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An Artist’s Dwelling (4)

Egon Schiele was an Austrian painter and protege of the Austrian symbolist (and lover of the female body), Gustav Klimt. Schiele is most famous for his twisted bodies, hyper sexualized sketches, grotesque, and almost endless self-portraits. He is considered an early expressionist painter who leans toward figurative painting. Figurative art is considered to be drawn from actual objects or persons – therefore it is representational rather than based in imagination. Expressionist painting allows the artist to transform works based solely on emotion and subjective perspectives and distortions – often these works are not in the realm of “the real”. Technically speaking an expressionism painting and a figurative painting are at odds with one another – one aims to be wholly based in “fact” and the other in “feeling”. This dichotomy adds a layer of beautiful confusion to Schiele’s paintings.

Egon Scheile, The Little City II (View from Bohemian Krumlov), 1912-1913, Oil on Canvas (Wikipedia Commons)

Egon Schiele, Fräulein Beer, 1914, Oil on Canvas (Wikipedia Commons)

Early in the artist’s career, while studying with Klimt, he met a woman named Valery (Wally) Neuzil. Some consider this woman to be a mistress of Klimt, however she appeared as a model in Schiele’s works as well. Together, they escaped what they considered “the conservative society” of Vienna to the countryside of Neulengbach. The rent was inexpensive because it was so far from this city (what Brooklyn is the NYC). This allowed Schiele to afford more space for his studio.  This home became a gathering place for many delinquents and children in the area – it was also where Schiele painted several youths in questionably pornographic situations (many of whom were considered below the age of consent). Paris von Guetersloh, a young artist who was Schiele’s contemporary, remembered that the establishment was overrun with them:

They slept, recovered from beatings administered by parents, lazily lounged about – something they were not allowed to do at home – combed their hair, pulled their dresses up or down, did up or undid their shoes … like animals in a cage which suits them, they were left to their own devices, or at any rate believed themselves to be.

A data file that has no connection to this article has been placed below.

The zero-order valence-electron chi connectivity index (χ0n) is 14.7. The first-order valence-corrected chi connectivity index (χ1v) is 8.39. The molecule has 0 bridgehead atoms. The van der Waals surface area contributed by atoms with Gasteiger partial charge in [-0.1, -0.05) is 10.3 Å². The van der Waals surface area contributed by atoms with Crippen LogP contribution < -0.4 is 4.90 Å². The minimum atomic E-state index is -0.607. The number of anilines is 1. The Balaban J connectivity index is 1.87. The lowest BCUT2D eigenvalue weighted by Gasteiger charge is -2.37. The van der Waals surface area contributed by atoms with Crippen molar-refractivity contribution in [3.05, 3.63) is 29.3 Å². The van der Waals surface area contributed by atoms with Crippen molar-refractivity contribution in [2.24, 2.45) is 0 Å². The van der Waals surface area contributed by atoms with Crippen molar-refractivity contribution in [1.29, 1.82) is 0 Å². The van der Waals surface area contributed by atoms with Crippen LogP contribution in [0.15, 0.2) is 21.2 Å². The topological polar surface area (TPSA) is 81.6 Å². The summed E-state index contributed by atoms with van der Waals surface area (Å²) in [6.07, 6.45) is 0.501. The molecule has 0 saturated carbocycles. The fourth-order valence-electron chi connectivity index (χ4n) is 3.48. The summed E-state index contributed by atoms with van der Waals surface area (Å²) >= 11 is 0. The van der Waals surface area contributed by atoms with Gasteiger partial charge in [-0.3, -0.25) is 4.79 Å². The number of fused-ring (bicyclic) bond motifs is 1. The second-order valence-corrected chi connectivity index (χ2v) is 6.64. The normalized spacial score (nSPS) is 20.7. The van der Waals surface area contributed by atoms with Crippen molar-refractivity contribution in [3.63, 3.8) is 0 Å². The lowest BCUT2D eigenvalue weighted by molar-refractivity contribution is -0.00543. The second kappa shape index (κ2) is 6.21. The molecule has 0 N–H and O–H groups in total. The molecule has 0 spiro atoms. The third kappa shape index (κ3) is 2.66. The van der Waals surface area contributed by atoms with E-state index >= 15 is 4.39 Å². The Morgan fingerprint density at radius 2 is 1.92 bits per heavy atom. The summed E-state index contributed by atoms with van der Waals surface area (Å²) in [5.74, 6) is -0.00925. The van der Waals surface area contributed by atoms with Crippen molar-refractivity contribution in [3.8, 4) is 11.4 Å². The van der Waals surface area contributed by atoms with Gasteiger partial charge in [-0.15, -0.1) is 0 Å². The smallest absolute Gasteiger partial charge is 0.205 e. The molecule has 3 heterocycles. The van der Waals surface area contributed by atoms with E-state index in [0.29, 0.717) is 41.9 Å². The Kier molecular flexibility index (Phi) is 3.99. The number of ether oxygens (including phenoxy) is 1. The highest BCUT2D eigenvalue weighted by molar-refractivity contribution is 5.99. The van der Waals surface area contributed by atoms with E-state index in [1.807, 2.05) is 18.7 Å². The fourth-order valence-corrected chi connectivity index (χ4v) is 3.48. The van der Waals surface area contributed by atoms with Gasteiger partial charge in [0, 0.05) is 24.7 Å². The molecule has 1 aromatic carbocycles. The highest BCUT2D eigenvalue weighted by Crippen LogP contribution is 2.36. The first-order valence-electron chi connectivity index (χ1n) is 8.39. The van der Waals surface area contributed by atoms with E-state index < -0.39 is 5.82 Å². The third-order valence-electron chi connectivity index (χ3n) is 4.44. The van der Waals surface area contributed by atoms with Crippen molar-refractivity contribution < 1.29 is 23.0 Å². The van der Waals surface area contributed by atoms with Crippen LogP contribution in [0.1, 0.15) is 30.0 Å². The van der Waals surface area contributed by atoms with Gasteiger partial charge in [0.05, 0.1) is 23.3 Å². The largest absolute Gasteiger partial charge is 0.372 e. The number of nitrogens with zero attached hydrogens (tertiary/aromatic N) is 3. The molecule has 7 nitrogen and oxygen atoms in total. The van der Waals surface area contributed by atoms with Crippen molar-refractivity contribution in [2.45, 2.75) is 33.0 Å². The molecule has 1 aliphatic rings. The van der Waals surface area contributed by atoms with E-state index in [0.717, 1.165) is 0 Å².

Egon Schiele, Kauernde

Schiele died at the tender age of 28 – three days after his six months pregnant wife died from the Spanish Flu Pandemic. During his mere 28 years he created about 3,000 works on paper, and a few hundred on canvas. It is said that much of Schiele’s success was because of the shocking and disturbing quality of his drawings, including: shortened or absent limbs, women exposing themselves indecently, presentation of self-angst and self-pity, unexplained personal symbolism, and impossibly positions bodies. Although most of his paintings focus on flamboyant and wanton people – the one below shows a sense of calm (and still life) not typical in his repertoire.

The oil is layered on thickly and swiftly. The color is bright compared to many of his works. The angle and flatness is definitely reminiscent of Van Gogh’s Bedroom in Arles. But above all, it actually seems cheery, still, and almost peaceful. This is what Schiele’s bedroom meant to him – a bedroom he escaped to from the city – where he slept with model and lover Wally. Schiele was working in the time of Art Nouveau – a style characterized by geometric shapes, sudden curves, decorative molding, and ornate patterns. This can be seen in the red chair in the artist’s room, and also in his personal affects: patterned bowls, curved black pitcher, geometric bedspread, square bed, and dotted plates. How to recreate this today? See below!

REAL LIFE OPTIONS:

Red Leather Parlor Chair (front right) – Flores chair, $2,999, eliteleather.com for stores.

Antique Black Panel Bed Headboard
$849 – bassettfurniture.com

Pranzo II Sideboard
$1,199 – crateandbarrel.com

Nolan Yellow Rug in All Rugs | Crate&Barrel
$18 – crateandbarrel.com

Saffron Rug
$200 – anthropologie.com

Barneys New York Lanmar Throw
$365 – barneys.com

HEIDI MERRICK Corsica Long Pillow
$129 – calypsostbarth.com

Market Street Soup And Cereal Bowl
$20 – katespade.com

Lauren By Ralph Lauren Safari Pitcher
$40 – lordandtaylor.com

Circa Orange Bowl
$9.95 – crateandbarrel.com

Lanigan Black and Silver Plenair Style Frame
$66 – artgalleryframes.com

4 Shelf Desktop Organizer Black
$80 – target.com


“Art cannot be modern. Art is primordially eternal.” – Egon Schiele

To learn more about Egon Schiele page, visit Artsy which provides visitors with Schiele’s bio, over 25 of his works, exclusive articles, as well as up-to-date Schiele exhibition listings.

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Keren Veisblatt Toledano is a Senior Strategist at Brooklyn United, a digital agency for bold brands. In her spare time, Keren can usually be found taking photos of old doors, visiting museum, soaking in Epsom salts, admiring copper pots, reading dystopian science fiction or sneaking a slice of lemon into her drinks. Her motto is, “A morning without coffee is sleep.” She lives in a brownstone with her cat, Cagney, husband, Michael, and son, Josiah, in Carroll Gardens, Brooklyn, NY.

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